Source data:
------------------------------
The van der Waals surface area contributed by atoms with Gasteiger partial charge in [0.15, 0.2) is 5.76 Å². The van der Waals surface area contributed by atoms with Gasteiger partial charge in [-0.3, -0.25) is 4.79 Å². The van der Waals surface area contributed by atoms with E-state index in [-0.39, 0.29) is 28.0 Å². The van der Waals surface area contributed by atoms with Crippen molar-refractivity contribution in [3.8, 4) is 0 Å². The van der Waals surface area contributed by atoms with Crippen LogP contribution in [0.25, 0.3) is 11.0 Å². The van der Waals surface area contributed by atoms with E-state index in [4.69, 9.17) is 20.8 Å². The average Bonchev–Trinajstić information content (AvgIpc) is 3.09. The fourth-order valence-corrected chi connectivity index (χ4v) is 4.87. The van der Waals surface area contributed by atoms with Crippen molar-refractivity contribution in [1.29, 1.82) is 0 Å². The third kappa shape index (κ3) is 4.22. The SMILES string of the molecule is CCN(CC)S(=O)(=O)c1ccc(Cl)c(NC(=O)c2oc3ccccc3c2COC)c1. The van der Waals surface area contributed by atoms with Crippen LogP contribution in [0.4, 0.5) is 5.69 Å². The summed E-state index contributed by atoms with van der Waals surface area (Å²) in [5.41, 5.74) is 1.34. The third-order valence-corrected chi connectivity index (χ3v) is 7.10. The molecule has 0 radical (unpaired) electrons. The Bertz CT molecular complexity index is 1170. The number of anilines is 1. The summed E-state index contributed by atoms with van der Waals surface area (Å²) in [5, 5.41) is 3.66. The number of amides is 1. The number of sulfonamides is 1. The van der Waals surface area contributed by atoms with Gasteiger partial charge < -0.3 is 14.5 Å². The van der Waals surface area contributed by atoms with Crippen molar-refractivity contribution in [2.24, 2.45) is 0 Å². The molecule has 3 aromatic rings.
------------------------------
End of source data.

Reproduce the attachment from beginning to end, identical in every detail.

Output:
The van der Waals surface area contributed by atoms with Gasteiger partial charge in [0.15, 0.2) is 5.76 Å². The van der Waals surface area contributed by atoms with Gasteiger partial charge in [-0.3, -0.25) is 4.79 Å². The van der Waals surface area contributed by atoms with E-state index in [-0.39, 0.29) is 28.0 Å². The van der Waals surface area contributed by atoms with Crippen molar-refractivity contribution in [3.8, 4) is 0 Å². The van der Waals surface area contributed by atoms with Crippen LogP contribution in [0.25, 0.3) is 11.0 Å². The van der Waals surface area contributed by atoms with E-state index in [4.69, 9.17) is 20.8 Å². The average Bonchev–Trinajstić information content (AvgIpc) is 3.09. The fourth-order valence-corrected chi connectivity index (χ4v) is 4.87. The van der Waals surface area contributed by atoms with Crippen molar-refractivity contribution in [1.29, 1.82) is 0 Å². The third kappa shape index (κ3) is 4.22. The SMILES string of the molecule is CCN(CC)S(=O)(=O)c1ccc(Cl)c(NC(=O)c2oc3ccccc3c2COC)c1. The van der Waals surface area contributed by atoms with Crippen LogP contribution in [0.4, 0.5) is 5.69 Å². The summed E-state index contributed by atoms with van der Waals surface area (Å²) in [5.41, 5.74) is 1.34. The third-order valence-corrected chi connectivity index (χ3v) is 7.10. The molecule has 0 radical (unpaired) electrons. The Bertz CT molecular complexity index is 1170. The number of anilines is 1. The summed E-state index contributed by atoms with van der Waals surface area (Å²) in [5, 5.41) is 3.66. The number of amides is 1. The number of sulfonamides is 1. The van der Waals surface area contributed by atoms with Gasteiger partial charge < -0.3 is 14.5 Å². The van der Waals surface area contributed by atoms with Crippen molar-refractivity contribution in [2.24, 2.45) is 0 Å². The molecule has 3 aromatic rings.